Immune Suppression and Colorectal Cancer

C. Evans; A. G. Dalgleish; D. Kumar


Aliment Pharmacol Ther. 2006;24(8):1163-1177. 

In This Article


Vascular endothelial growth factor is secreted by many tumours[175] including colorectal carcinomas.[176,177] VEGF is the predominant angiogenic factor in human colorectal cancer,[178] being associated with tumour cell proliferation,[176] the stage of the disease[179] including the development of metastasis[180] and poor prognosis.[178] VEGF is not only important for tumour vascularization, but also induces immune suppression.[181]

Evidence for this comes from work demonstrating that VEGF inhibits both DC maturation[182,183] and function.[184] It induces DC apoptosis and alters DC immunophenotypic profile.[116] VEGF interferes with the development of T cells from early haematopoietic progenitor cells,[185] correlates with reduced levels of the antitumour cytokine IL-12[181] and is associated with an increase in the production of immature myeloid cells.[182]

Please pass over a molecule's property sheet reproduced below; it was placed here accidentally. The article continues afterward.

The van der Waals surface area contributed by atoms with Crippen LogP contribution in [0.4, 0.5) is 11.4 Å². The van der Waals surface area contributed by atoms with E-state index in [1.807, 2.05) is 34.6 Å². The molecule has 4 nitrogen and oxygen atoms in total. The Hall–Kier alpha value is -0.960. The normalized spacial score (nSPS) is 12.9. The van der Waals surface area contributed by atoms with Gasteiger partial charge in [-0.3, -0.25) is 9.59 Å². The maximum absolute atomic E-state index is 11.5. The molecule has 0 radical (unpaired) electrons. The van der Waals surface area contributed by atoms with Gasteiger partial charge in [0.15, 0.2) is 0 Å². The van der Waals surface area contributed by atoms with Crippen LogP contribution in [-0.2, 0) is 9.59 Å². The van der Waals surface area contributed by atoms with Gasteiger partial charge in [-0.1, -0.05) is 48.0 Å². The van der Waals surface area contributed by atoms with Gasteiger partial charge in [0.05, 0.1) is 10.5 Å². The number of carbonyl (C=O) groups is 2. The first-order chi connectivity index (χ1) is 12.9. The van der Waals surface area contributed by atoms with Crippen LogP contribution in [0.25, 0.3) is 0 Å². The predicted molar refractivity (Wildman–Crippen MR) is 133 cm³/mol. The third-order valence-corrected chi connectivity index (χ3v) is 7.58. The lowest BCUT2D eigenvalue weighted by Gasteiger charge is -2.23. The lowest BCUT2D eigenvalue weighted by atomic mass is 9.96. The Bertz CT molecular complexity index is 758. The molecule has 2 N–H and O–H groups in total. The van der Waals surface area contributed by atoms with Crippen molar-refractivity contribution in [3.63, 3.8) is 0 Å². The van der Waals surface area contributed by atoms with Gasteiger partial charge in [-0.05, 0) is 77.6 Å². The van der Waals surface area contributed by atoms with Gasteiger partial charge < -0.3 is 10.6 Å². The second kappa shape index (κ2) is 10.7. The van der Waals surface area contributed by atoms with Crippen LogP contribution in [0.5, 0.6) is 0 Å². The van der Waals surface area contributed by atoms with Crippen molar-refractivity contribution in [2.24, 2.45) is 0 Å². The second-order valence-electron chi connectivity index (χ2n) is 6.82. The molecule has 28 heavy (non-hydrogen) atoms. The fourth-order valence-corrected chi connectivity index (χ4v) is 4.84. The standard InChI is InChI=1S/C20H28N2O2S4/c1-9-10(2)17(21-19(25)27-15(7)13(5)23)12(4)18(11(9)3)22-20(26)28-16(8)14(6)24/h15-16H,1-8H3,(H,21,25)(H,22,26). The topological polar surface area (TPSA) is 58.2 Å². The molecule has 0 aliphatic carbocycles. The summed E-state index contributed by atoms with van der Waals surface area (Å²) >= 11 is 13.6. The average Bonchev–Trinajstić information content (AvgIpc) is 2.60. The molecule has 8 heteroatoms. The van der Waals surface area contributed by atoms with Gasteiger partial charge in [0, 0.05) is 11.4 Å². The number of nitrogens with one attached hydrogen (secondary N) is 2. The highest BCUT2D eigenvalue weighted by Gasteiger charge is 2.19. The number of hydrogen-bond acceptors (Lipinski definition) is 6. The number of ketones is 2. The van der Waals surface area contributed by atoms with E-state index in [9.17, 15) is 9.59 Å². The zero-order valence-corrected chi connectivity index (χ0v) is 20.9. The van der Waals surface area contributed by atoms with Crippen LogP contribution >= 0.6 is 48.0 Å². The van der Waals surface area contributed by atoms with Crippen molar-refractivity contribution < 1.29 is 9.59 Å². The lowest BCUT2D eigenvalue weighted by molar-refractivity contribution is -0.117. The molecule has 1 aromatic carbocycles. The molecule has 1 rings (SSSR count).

Bevacizumab is a humanized monoclonal antibody that inhibits VEGF. In combination with chemotherapy it can now be used as a first-line therapy for the treatment of patients with metastatic colorectal cancer[186] as it improves survival.[187] Its antitumour activity is most likely because of its antiangiogenesis effect;[188] however, exposure to anti-VEGF blocking antibodies reverses the inhibitory effect on DC improving both their function and numbers.[116,182]


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